Define a Workspace

Working from home poses a multitude of challenges to remote employees, but one sure-fire way to be more organized is to have a designated work area. Employees should also be aware of where they choose to set up their in-home office. Defining an office in a kitchen, playroom, or any other shared space promotes disorganized behaviors and negatively impacts work satisfaction. And while grabbing a hot cup of coffee, setting up a laptop, then hopping back into bed may sound like a dream, the reality is that working from a bedroom has a long-lasting psychological impact on productivity and sleep patterns.

The mind begins to blur the lines between work and home, rest and focus. Working from home without a designated in-home office has a significant impact on overall comfort, happiness, and productivity. The Harvard Business Review’s Guide to Being More Productive notes, “Unless you are careful to maintain boundaries, you may start to feel like you’re always at work and losing a place to come home to.”

Make Time to Build Bonds

Communication is a critical factor that impacts employee well-being. Managers should host virtual meetings and even encourage digital brainstorming hangouts. Remote employees should make time to build new bonds with co-workers and to maintain social connections.

Talking to someone, whether it be a therapist or a friend, encourages connection and reduces feelings of loneliness. Loneliness exacerbates burnout by decreasing the capacity for resilience. It is critical for those experiencing loneliness or isolation at work to understand the direct contribution that a lack of communication plays in workplace burnout.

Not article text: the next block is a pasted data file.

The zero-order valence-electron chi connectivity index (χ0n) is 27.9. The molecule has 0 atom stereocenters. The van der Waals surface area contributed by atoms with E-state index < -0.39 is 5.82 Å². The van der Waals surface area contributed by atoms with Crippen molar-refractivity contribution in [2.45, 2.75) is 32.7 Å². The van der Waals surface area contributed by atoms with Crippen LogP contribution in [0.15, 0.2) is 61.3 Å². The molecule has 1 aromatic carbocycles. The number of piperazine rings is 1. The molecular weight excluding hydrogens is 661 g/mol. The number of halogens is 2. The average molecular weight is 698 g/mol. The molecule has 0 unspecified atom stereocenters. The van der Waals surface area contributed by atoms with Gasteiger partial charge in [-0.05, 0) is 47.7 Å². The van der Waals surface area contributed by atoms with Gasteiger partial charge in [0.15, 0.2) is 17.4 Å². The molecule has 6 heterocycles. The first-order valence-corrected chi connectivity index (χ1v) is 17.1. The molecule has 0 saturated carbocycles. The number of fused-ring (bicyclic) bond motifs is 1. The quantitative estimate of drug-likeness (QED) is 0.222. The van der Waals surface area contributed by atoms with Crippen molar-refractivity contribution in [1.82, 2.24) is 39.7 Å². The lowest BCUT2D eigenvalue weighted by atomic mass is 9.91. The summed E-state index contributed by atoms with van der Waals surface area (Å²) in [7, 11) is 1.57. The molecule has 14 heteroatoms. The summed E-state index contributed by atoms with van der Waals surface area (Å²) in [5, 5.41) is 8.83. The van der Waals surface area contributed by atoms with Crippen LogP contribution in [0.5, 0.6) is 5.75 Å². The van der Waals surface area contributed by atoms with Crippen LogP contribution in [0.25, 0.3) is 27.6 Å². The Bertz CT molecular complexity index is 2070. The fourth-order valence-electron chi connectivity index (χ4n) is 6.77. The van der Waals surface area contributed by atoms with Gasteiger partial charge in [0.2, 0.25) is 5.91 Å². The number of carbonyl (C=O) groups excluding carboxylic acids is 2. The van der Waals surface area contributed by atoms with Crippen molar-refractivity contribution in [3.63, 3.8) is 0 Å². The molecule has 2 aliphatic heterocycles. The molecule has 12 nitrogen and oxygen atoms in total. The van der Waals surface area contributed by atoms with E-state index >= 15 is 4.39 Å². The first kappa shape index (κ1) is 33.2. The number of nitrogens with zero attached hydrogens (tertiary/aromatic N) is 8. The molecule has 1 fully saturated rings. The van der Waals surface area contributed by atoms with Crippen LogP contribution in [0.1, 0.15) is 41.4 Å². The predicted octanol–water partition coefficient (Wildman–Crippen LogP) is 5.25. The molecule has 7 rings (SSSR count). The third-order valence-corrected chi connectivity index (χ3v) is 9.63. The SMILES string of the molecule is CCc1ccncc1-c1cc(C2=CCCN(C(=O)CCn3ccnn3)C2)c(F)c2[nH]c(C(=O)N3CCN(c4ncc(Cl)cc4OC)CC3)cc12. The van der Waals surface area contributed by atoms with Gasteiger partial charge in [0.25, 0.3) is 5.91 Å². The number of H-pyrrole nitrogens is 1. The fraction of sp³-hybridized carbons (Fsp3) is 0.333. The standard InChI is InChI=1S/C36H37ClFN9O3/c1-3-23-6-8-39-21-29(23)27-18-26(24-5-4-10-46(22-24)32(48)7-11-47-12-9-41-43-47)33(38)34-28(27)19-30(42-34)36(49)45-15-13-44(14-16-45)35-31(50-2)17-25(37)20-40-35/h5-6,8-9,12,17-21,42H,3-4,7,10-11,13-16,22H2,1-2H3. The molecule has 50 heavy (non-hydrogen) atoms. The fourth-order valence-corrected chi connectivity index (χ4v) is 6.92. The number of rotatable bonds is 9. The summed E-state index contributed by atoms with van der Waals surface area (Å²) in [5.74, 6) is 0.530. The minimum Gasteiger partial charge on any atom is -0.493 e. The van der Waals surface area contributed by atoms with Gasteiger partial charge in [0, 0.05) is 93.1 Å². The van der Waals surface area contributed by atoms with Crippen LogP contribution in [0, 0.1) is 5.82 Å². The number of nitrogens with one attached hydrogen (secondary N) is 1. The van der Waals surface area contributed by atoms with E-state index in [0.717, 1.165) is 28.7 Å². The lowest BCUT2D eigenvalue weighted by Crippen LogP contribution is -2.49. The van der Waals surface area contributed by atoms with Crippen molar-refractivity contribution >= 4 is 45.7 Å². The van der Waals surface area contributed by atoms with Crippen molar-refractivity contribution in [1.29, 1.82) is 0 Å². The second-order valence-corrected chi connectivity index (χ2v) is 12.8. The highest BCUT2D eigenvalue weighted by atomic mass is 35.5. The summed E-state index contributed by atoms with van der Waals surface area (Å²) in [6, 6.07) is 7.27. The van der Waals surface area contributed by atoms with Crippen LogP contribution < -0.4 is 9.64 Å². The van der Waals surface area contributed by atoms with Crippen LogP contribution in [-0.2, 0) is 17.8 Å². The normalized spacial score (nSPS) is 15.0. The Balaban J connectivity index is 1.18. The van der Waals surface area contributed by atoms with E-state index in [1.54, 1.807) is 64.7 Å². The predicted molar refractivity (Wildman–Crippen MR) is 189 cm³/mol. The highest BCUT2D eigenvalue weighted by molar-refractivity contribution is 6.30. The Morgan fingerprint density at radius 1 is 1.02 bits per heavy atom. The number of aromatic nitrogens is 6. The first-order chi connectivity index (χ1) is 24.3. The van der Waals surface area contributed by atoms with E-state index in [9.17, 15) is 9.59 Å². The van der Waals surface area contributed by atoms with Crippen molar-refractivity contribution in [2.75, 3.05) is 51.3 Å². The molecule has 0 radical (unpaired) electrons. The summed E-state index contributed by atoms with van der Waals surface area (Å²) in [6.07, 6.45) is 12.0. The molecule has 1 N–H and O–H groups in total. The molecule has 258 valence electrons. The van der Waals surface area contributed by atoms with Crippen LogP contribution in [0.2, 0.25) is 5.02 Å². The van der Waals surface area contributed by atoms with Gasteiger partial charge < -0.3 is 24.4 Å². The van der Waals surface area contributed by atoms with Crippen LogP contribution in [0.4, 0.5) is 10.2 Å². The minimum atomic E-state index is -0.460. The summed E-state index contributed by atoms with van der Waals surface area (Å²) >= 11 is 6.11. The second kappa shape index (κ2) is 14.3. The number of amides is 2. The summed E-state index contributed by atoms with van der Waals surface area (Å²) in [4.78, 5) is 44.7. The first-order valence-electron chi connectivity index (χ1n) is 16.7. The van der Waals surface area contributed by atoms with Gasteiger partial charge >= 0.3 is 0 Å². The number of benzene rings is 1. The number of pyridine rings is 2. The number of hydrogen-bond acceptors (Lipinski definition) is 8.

Good communication builds trust and connection, while simultaneously reducing uncertainty in a workplace. According to the American Psychological Association, “the chances of burnout increase if you feel that you can’t express yourself on the job, or if you are taking on multiple roles that conflict with one another.” This needs to be the age of positive reinforcement in the workplace. Applaud employees for completing tasks and encourage open communication.

Prioritize with Mental Health and Mindfulness

Employees and employers are stepping up and owning well-being as a personal and organizational focus. In April, over 10x as many people watched mindfulness and stress management courses on LinkedIn Learning compared to February. Maintaining mental health should be top of mind for everyone. Now more than ever people need to know that they have a support system and a connection that they can rely on.

Employers should make mental health a priority by enabling easy to access online mental health resources. Following online mental wellness platforms such as Betterhelp on Facebook and Twitter can be a great way to get a dose of positive reinforcement that’s delivered directly to social media feeds. Simple reminders such as, “You deserve to be happy,” can go a long way in supporting mental health.

Connection and Boundaries are Integral in Avoiding Burnout

With partners, children, and entire families all at home, the reality is that not everyone has the luxury of setting up a defined workspace or maintaining their pre-pandemic schedule. Employees will need the flexibility to experiment with how to make their circumstances work for them in these unpredictable times. Employers should be mindful and patient with this transitional stage.

In these challenging times, everyone should encourage authentic communication and connection, surround themselves with healthy inputs, and be sure to hold true to work-life boundaries. Employees who feel “on” all the time are at a higher risk of exhaustion and resentment. Enforcing these few subtle changes can make the difference in avoiding burnout while working from home.

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Author: Lanre Onibalusi